After the deck line was completely installed, I wanted to test the comfort of using a canoe seat in a kayak, so on a beautiful November day in the Northland – we only get five beautiful sunny days in November on average – I took the kayak up to Two Island Lake, which is about 15 miles by road outside of Grand Marais. The lake was perfectly calm and clear and the sky blue and partly cloudy. There was a very light almost negligible breeze blowing. For this paddle, I spent an hour and a half on the water and paddled just under 3 miles (2.85 miles total.) The second day I went out was the next day in dreary weather and sustained 15 mph winds with higer gusts. This second day I took the kayak up to the far west end of Devil Track Lake.
The canoe seat I used was an old one that I used on a sliding bow seat that I removed. I cut it down so the top of the seat sat 1″ above the floor of the kayak. The seat actually felt wonderful. My butt stayed dry and my legs didn’t fall asleep, which usually happens to me in a kayak. I would have like to have slightly more support around the back of my butt and sides, but I still haven’t installed a back band, so that could account for some of the need for support. I need to add some foam to the sides of the seat and figure out a way to mount the seat into the kayak, but I don’t see myself going back to any other type of seat in the kayak. The cane seat is just too comfortable. (It’s the canoeist in me.)
I used my Aquabound Carbon Tripper for the test. This lightweight paddle is one of the best out there for the money. There is no blade flutter at any force and the narrow blade is easy on your shoulders. Because of an injury during climbing, this narrow blade is especially important to me, as wider blades tend to irritate my old injury. I use my paddle for standard low angle strokes and the length is 230 cm. I wish that I owned a high angle paddle in the 210 to 220 cm length to test that paddle with this kayak, but I haven’t gotten around to testing the new ones on the market to decide which one I want to buy.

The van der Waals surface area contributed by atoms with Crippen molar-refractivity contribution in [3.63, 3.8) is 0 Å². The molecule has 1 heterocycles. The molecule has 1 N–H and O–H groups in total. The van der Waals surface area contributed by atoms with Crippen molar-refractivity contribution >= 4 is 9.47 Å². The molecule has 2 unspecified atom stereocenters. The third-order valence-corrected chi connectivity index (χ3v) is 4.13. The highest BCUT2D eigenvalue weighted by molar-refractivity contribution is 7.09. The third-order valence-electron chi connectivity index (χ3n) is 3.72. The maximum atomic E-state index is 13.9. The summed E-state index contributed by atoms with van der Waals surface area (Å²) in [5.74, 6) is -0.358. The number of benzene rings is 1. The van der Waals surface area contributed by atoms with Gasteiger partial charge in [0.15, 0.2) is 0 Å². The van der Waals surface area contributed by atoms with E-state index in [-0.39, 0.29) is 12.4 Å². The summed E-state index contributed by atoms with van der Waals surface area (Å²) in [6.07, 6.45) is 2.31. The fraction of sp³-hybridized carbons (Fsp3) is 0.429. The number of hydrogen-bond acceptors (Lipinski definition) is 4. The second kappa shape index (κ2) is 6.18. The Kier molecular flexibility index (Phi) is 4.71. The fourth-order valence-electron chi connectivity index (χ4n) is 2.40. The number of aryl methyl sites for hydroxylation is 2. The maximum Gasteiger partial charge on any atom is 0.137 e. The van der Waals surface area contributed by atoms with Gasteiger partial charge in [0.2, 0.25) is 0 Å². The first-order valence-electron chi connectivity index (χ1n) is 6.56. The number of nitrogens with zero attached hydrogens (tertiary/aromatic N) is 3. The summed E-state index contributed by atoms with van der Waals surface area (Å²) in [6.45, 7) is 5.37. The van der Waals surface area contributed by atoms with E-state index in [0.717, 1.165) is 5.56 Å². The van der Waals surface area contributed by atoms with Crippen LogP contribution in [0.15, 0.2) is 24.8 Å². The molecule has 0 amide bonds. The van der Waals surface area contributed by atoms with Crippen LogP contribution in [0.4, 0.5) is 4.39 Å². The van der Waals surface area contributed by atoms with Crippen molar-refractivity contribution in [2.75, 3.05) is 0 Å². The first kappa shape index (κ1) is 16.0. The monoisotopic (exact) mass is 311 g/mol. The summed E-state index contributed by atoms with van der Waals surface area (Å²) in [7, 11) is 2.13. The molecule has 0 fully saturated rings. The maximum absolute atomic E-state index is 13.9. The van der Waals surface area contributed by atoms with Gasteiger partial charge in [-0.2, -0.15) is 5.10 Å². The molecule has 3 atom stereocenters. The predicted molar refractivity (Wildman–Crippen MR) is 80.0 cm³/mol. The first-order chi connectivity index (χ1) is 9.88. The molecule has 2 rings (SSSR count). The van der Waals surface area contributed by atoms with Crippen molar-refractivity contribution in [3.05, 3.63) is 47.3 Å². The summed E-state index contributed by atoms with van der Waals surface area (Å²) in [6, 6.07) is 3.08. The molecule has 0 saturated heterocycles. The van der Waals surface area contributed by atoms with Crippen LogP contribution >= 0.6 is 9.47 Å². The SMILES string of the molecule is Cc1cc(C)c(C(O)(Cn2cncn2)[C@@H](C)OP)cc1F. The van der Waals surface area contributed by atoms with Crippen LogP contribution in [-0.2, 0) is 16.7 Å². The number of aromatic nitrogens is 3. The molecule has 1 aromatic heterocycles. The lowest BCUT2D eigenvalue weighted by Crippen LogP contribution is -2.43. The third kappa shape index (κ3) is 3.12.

The load was the kayak, which weighs in the mid 40 pound range, me at 185 pounds, wetsuit and life vest probably at 5 pounds, two paddles at around 4 pounds, camera gear at 2 pounds, rescue gear (rope, paddle float, pump) at 2.5 pounds, extra clothing at 2 pounds, and one quart of water at 2 pounds. This is around 250 pounds.
I ran a couple of test using my GPS track log and waypoints to measure distance. The waypoints didn’t save for whatever reasons, so to interpret the results I’ve had to rely on the track log which isn’t that great because it only marks a point at every .01 of a mile. The three tests that I ran were pretty simple. The first two I did measured the turning radius and the third measured glide.
The Turning Tests